Just off Piccadilly, between Green Park and Hyde Park Corner stations, lies Shepherd Market, a small square developed in 1735-46 by local architect Edward Shepherd on the open ground then used for the annual May fair, from which Mayfair takes its name. It comprises a small central square and number of small side streets with a variety of boutique shops, restaurants and Victorian pubs and has a remarkably colourful past. Shepherd Market was known since the 1700s as home to Mayfair’s ‘ladies of the night’; it was here in the 1980s that Jeffrey Archer met with a prostitute (and his attempts to deny this led to his imprisonment for perjury); in the 1920s it was an ultra-fashionable London address and frequented by writers like Anthony Powell; and in 1999 just around the corner on Curzon Street, Johnny Depp reportedly paid £11, 000 for a bottle of 1978 Romanee Conti at Marco-Pierre White’s Mirabelle restaurant (the total bill came to an eye-watering £17,000!). To say that the square is a unique London treasure is an understatement.
On a cool Spring evening last week, we made our way out of the traffic and tourist throng( on Piccadilly, down White Horse Street, and into the relative tranquillity of Shepherd Market, like Alice tumbling down the rabbit hole. The little square and surrounding alleys remain home to a number of pubs and a surprising variety of restaurants: French, Turkish, Iranian, Italian, Lebanese and… Polish-Mexican fusion (I kid you not!). As I said, there are a few pubs, but I have always felt the square lacked somewhere for more serious wine drinkers – but that has now been rectified by the Shepherd Market Wine House. They first opened their doors in November 2015 as a six week pop-up wine bar but this proved so successful that they underwent a major refurbishment and reopened at the end of February 2016 as a permanent fixture. It’s hard to miss in its canary-yellow livery and the warm and inviting colour continues inside, accented by natural wood floors and furniture. On the ground level there is a wine retail space and tasting area with bar seating (I particularly like the bar counter along the window) plus seating for 16-18 in the adjacent room and a few outside tables. In the cellar there is seating for a further 12-14 people and a semi-private tasting room that seats 8. They operate a no table reservations policy but both cellar spaces can be booked for private functions or bespoke tastings.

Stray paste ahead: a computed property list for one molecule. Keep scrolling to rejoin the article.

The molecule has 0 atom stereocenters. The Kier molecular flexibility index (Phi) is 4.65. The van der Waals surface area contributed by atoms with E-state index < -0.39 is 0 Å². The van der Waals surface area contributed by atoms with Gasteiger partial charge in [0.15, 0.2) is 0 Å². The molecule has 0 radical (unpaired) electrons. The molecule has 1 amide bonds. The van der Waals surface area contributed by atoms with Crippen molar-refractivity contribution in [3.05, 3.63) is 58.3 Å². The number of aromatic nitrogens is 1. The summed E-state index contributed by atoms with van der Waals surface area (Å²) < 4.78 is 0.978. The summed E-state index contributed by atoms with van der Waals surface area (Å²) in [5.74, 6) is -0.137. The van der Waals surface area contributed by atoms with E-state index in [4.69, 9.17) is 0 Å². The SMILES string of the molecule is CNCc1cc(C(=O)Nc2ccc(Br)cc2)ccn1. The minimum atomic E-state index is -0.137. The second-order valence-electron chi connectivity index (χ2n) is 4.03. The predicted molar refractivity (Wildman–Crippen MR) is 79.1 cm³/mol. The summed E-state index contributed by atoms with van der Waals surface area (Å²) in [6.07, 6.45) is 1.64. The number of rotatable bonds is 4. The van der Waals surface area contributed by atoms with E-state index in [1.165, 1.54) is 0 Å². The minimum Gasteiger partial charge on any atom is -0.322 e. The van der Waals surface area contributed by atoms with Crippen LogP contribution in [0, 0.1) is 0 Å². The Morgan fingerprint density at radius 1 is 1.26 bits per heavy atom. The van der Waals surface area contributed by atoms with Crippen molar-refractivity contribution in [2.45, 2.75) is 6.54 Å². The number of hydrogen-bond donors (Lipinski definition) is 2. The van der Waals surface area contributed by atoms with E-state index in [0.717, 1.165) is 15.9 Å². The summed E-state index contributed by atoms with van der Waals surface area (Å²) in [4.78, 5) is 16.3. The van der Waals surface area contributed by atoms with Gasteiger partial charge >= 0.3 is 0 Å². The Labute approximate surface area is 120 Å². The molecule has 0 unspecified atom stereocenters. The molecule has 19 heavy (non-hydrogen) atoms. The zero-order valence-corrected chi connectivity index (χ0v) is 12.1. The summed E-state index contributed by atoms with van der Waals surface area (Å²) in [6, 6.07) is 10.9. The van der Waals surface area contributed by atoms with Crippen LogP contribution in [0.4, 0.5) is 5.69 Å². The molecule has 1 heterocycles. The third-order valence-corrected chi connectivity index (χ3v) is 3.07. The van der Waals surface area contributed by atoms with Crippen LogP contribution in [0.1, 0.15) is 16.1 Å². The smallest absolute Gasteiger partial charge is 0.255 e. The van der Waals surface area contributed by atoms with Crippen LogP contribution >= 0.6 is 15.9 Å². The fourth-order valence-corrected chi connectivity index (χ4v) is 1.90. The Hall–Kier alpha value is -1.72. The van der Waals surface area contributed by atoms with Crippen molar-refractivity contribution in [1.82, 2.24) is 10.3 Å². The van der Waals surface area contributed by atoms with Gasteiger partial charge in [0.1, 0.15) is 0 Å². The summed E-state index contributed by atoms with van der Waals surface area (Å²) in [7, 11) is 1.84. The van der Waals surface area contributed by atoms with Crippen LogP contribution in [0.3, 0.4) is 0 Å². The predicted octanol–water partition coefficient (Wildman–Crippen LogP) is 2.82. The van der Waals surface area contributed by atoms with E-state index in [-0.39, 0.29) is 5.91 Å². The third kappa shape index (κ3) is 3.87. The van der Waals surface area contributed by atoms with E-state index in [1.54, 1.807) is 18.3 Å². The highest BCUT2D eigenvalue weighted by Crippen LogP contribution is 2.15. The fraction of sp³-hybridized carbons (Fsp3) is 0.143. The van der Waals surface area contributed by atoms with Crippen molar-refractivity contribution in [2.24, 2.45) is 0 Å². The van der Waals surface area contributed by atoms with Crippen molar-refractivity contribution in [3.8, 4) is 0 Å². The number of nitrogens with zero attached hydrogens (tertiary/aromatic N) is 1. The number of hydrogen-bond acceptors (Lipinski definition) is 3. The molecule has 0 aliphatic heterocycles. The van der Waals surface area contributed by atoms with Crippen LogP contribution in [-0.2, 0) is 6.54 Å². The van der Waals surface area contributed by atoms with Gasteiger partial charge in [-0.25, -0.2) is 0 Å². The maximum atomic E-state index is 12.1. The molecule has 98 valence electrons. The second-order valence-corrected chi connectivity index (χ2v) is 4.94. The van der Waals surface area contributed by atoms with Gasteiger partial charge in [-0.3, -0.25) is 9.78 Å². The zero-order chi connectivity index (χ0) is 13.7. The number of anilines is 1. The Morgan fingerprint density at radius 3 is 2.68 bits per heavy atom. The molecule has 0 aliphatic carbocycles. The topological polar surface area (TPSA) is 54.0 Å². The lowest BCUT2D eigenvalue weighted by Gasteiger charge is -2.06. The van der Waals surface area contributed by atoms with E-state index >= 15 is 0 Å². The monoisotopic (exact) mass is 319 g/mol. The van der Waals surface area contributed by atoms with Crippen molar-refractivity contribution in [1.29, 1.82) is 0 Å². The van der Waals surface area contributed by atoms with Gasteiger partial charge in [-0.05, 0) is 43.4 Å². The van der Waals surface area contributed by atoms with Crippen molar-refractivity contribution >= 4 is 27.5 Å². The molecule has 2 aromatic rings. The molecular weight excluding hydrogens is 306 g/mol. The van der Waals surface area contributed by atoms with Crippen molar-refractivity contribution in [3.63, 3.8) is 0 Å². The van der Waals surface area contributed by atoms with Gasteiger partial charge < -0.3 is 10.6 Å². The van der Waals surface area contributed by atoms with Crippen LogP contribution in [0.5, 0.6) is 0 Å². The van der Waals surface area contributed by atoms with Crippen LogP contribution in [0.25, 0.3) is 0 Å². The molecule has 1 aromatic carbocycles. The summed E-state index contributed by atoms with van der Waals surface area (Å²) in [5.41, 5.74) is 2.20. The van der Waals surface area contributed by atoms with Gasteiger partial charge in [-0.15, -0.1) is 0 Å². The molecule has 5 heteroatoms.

But what about the wine? Heading up the Shepherd Market Wine House team is super approachable manager, buyer and sommelier Ben Van de Meutter, previously Head Sommelier at Butler’s Wharf Chop House and before that, Cellar Master for a luxury cruise liner group. Ben told us that Shepherd Market Wine House aims to source an eclectic selection of wines from around the world with excellent vintages, ready for drinking immediately. The list is compact but well-thought our and over 15 wines, including sparkling and Champagne, are served by the glass. Glasses range from £6 to £10 and bottles from £30-£250. But what really pleased me was seeing that they operate the Coravin system (which I had last encountered in the Four Seasons San Francisco). This innovative system enables customers to taste a small selection of fine wines by the glass, with wines changing frequently. In the video below you can see Ben demonstrating and explaining how it works, by injecting inert Argon gas into the bottle through the cork and thereby displacing enough wine for a tasting portion. The bottle remains sealed and can keep indefinitely – genius!
So what did we have? We started with a glass of the award-winning Nyetimber Classic Cuvée, a lovely English sparkling wine that will challenge all your preconceptions about English wine. This was followed by a glass of 2014 Château Panchille, Bordeaux Blanc for me and a glass of the unusual 2014 Jurassique Arbois Pupillin (Chardonnay) for Nick. And because it would have been rude to leave without seeing the Coravin in action, we finished with a flourish, sipping a glass of bloody fantastic 2011 Domaine Leflaive, Puligny-Montrachet 1er Cru. It’s £40 for a 125ml, but that’s a damn sight more affordable than a whole bottle at a frisky £250! But of course, one cannot live by excellent wine alone (so I’m told!) and Shepherd Market Wine House also serves great cheese and charcuterie boards to go with your wines. Ours comprised some green olives, two kinds of salami, mortadella, Camembert, Comté, a super-creamy goat cheese, bread, grapes and pickles, all of very high quality. They also do a £10 lunch deal for a hot sandwich and a glass of wine.
I can think of few better places to while away a few hours with friends after work, trying a variety of wines by the glass and nibbling on one of their platters, watching the world go by through the huge windows. Ben is a real asset to the business, striking just the right note between being knowledgeable yet affable and not in any way intimidating or condescending (which is often the perception that people have about sommeliers, rightly or wrongly). I am pretty sure that if you pop in and describe to him what style of wine you like, he will be able to recommend something within your taste and budget that will gently expand your vinous horizons. Bottles are available to buy for takeaway or can even be delivered locally. With this much going for it, Shepherd Market Wine House is definitely going to be my Summer 2016 hangout of choice!
For other perspectives, have a look at Tiki Chris’ post and The Food Diaries’ post.
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